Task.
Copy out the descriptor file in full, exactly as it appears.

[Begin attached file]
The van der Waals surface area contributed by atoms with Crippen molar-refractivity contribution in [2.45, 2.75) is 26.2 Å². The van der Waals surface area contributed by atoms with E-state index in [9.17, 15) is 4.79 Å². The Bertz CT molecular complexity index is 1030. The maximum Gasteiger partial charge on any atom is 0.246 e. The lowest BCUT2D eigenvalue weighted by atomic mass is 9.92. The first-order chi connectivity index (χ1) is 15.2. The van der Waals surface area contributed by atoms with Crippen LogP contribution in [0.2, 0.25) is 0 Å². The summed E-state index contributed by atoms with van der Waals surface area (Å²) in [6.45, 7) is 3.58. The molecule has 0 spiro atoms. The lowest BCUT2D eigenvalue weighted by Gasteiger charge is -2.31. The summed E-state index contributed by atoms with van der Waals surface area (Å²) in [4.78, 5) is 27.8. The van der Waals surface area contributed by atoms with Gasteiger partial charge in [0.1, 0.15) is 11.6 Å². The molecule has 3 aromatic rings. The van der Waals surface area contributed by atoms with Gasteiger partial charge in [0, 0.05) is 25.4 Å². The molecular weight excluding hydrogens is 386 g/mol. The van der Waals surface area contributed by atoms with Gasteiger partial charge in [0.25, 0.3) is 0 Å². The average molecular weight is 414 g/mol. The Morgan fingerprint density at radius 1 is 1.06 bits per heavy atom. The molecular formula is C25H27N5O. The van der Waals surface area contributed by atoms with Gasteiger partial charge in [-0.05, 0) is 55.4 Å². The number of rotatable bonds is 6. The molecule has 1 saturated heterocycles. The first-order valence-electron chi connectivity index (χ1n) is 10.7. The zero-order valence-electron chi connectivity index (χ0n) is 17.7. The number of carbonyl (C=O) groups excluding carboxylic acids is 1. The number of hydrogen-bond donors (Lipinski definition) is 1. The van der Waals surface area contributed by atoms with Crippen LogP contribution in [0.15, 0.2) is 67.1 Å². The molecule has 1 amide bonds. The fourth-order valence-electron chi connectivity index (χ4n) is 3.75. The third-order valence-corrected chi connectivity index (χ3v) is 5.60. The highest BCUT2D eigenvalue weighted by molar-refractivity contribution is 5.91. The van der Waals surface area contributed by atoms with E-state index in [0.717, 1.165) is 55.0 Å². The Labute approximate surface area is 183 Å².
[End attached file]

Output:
The van der Waals surface area contributed by atoms with Crippen molar-refractivity contribution in [2.45, 2.75) is 26.2 Å². The van der Waals surface area contributed by atoms with E-state index in [9.17, 15) is 4.79 Å². The Bertz CT molecular complexity index is 1030. The maximum Gasteiger partial charge on any atom is 0.246 e. The lowest BCUT2D eigenvalue weighted by atomic mass is 9.92. The first-order chi connectivity index (χ1) is 15.2. The van der Waals surface area contributed by atoms with Crippen LogP contribution in [0.2, 0.25) is 0 Å². The summed E-state index contributed by atoms with van der Waals surface area (Å²) in [6.45, 7) is 3.58. The molecule has 0 spiro atoms. The lowest BCUT2D eigenvalue weighted by Gasteiger charge is -2.31. The summed E-state index contributed by atoms with van der Waals surface area (Å²) in [4.78, 5) is 27.8. The van der Waals surface area contributed by atoms with Gasteiger partial charge in [0.1, 0.15) is 11.6 Å². The molecule has 3 aromatic rings. The van der Waals surface area contributed by atoms with Gasteiger partial charge in [0, 0.05) is 25.4 Å². The molecular weight excluding hydrogens is 386 g/mol. The van der Waals surface area contributed by atoms with Gasteiger partial charge in [0.25, 0.3) is 0 Å². The average molecular weight is 414 g/mol. The Morgan fingerprint density at radius 1 is 1.06 bits per heavy atom. The molecular formula is C25H27N5O. The van der Waals surface area contributed by atoms with Gasteiger partial charge in [-0.05, 0) is 55.4 Å². The number of rotatable bonds is 6. The molecule has 1 saturated heterocycles. The first-order valence-electron chi connectivity index (χ1n) is 10.7. The zero-order valence-electron chi connectivity index (χ0n) is 17.7. The number of carbonyl (C=O) groups excluding carboxylic acids is 1. The number of hydrogen-bond donors (Lipinski definition) is 1. The van der Waals surface area contributed by atoms with Crippen LogP contribution in [0.15, 0.2) is 67.1 Å². The molecule has 1 amide bonds. The fourth-order valence-electron chi connectivity index (χ4n) is 3.75. The third-order valence-corrected chi connectivity index (χ3v) is 5.60. The highest BCUT2D eigenvalue weighted by molar-refractivity contribution is 5.91. The van der Waals surface area contributed by atoms with E-state index in [0.717, 1.165) is 55.0 Å². The Labute approximate surface area is 183 Å².